The winter solstice, now just days away, will plant us once again in the season’s deepest darkness. How best to navigate under these shadowed conditions? “Hope begins in the dark,” says Anne Lamott, and while I agree I also know that hope is stronger when it’s been fortified by the light in all its many vessels–the stars, the sun, the effervescence of the human spirit when it refuses to stay buried for long. Krista Tippett offers a primer on hope, a workout regimen of sorts emphasizing hope’s inherent muscularity and underscoring the need for consistent strengthening if it is to serve when we need it most.

I think about those who embody hope, maestros of hope who unhesitatingly share their supply with the beleaguered or bereft, be it a neighbor or a stranger. I’m appreciating now more than ever those who’ve promoted and practiced hope on a wider scale, whose very lives have been a lighthouse for a community or a nation. On this, the anniversary of his death, I think of Václav Havel:

The kind of hope I often think about (especially in situations that are particularly hopeless, such as prison) I understand above all as a state of mind, not a state of the world. Either we have hope within us or we don’t; it is a dimension of the soul: it’s not essentially dependent on some particular observation of the world or estimate of the situation. Hope is not prognostication. It is an orientation of the spirit, an orientation of the heart; it transcends the world that is immediately experienced, and is anchored somewhere beyond its horizons.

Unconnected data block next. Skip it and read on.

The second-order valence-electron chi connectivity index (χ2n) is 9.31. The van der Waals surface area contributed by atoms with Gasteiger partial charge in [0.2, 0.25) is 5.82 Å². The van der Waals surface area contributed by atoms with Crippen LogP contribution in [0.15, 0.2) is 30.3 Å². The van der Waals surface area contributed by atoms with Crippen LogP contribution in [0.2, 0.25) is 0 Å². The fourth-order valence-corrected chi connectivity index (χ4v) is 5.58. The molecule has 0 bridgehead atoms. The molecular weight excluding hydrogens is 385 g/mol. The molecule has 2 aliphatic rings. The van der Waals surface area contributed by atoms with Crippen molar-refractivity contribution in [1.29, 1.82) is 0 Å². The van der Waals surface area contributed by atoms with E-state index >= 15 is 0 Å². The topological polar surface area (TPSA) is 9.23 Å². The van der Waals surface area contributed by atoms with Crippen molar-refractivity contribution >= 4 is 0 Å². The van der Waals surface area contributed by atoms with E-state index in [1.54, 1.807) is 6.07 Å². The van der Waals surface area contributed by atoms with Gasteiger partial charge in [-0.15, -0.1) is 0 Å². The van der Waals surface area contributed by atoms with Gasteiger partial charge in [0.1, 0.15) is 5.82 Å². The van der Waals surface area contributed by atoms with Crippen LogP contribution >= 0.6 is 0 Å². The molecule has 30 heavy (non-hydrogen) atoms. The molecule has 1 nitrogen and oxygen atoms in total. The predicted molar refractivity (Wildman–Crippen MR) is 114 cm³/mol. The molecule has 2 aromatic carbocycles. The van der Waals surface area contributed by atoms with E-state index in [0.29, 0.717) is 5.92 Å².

Hope, in this deep and powerful sense, is not the same as joy that things are going well, or willingness to invest in enterprises that are obviously headed for early success, but, rather, an ability to work for something because it is good, not just because it stands a chance to succeed. The more unpropitious the situation in which we demonstrate hope, the deeper that hope is. Hope is definitely not the same thing as optimism. It is not the conviction that something will turn out well, but the certainty that something makes sense, regardless of how it turns out. In short, I think that the deepest and most important form of hope, the only one that can keep us above water and urge us to good works, and the only true source of the breathtaking dimension of the human spirit and its efforts, is something we get, as it were, from “elsewhere.” It is also this hope, above all, which gives us the strength to live and continually to try new things, even in conditions that seem as hopeless as ours do, here and now.

While it’s true our world needs all the ambassadors of hope it can get, it’s as true that any one of us who can offer a dependable spot of light will help.

“Hope” is the thing with feathers-

That perches in the soul-

And sings the tune without the words-

And never stops – at all –

                                   ~ Emily Dickenson